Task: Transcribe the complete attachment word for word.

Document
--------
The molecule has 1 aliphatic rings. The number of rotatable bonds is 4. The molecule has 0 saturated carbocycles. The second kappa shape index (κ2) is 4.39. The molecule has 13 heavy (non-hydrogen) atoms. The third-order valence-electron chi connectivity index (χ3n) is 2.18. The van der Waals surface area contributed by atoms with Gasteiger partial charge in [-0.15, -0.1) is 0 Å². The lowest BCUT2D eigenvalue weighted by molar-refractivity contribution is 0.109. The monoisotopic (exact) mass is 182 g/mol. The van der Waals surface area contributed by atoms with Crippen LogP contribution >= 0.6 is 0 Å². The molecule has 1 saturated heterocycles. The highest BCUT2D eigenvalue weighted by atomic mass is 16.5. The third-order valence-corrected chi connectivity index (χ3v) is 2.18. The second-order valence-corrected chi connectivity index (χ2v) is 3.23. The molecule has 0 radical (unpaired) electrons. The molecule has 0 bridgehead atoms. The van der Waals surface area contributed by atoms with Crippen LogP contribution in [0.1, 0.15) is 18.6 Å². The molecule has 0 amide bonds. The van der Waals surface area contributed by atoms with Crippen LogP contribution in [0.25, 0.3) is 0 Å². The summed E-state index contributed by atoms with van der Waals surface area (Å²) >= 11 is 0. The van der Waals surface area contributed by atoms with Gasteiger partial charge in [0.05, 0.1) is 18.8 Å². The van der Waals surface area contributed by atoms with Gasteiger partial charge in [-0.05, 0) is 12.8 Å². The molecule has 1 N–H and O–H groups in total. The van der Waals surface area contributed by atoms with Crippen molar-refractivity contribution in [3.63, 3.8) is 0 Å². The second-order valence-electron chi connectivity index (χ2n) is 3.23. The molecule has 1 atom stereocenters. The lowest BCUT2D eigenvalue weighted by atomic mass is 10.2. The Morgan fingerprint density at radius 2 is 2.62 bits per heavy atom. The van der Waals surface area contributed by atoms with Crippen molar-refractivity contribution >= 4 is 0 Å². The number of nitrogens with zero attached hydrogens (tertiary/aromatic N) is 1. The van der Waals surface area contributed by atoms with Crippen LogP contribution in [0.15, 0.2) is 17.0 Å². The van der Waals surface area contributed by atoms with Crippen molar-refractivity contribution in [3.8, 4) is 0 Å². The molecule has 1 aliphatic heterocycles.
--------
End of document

The molecule has 1 aliphatic rings. The number of rotatable bonds is 4. The molecule has 0 saturated carbocycles. The second kappa shape index (κ2) is 4.39. The molecule has 13 heavy (non-hydrogen) atoms. The third-order valence-electron chi connectivity index (χ3n) is 2.18. The van der Waals surface area contributed by atoms with Gasteiger partial charge in [-0.15, -0.1) is 0 Å². The lowest BCUT2D eigenvalue weighted by molar-refractivity contribution is 0.109. The monoisotopic (exact) mass is 182 g/mol. The van der Waals surface area contributed by atoms with Crippen LogP contribution >= 0.6 is 0 Å². The molecule has 1 saturated heterocycles. The highest BCUT2D eigenvalue weighted by atomic mass is 16.5. The third-order valence-corrected chi connectivity index (χ3v) is 2.18. The second-order valence-corrected chi connectivity index (χ2v) is 3.23. The molecule has 0 radical (unpaired) electrons. The molecule has 0 bridgehead atoms. The van der Waals surface area contributed by atoms with Crippen LogP contribution in [0.1, 0.15) is 18.6 Å². The molecule has 0 amide bonds. The van der Waals surface area contributed by atoms with Crippen LogP contribution in [0.25, 0.3) is 0 Å². The summed E-state index contributed by atoms with van der Waals surface area (Å²) >= 11 is 0. The van der Waals surface area contributed by atoms with Gasteiger partial charge in [0.05, 0.1) is 18.8 Å². The van der Waals surface area contributed by atoms with Gasteiger partial charge in [-0.05, 0) is 12.8 Å². The molecule has 1 N–H and O–H groups in total. The van der Waals surface area contributed by atoms with Crippen molar-refractivity contribution in [3.63, 3.8) is 0 Å². The second-order valence-electron chi connectivity index (χ2n) is 3.23. The molecule has 1 atom stereocenters. The lowest BCUT2D eigenvalue weighted by atomic mass is 10.2. The Morgan fingerprint density at radius 2 is 2.62 bits per heavy atom. The van der Waals surface area contributed by atoms with Crippen molar-refractivity contribution >= 4 is 0 Å². The number of nitrogens with zero attached hydrogens (tertiary/aromatic N) is 1. The van der Waals surface area contributed by atoms with Crippen LogP contribution in [0.15, 0.2) is 17.0 Å². The van der Waals surface area contributed by atoms with Crippen molar-refractivity contribution in [3.8, 4) is 0 Å². The molecule has 1 aliphatic heterocycles.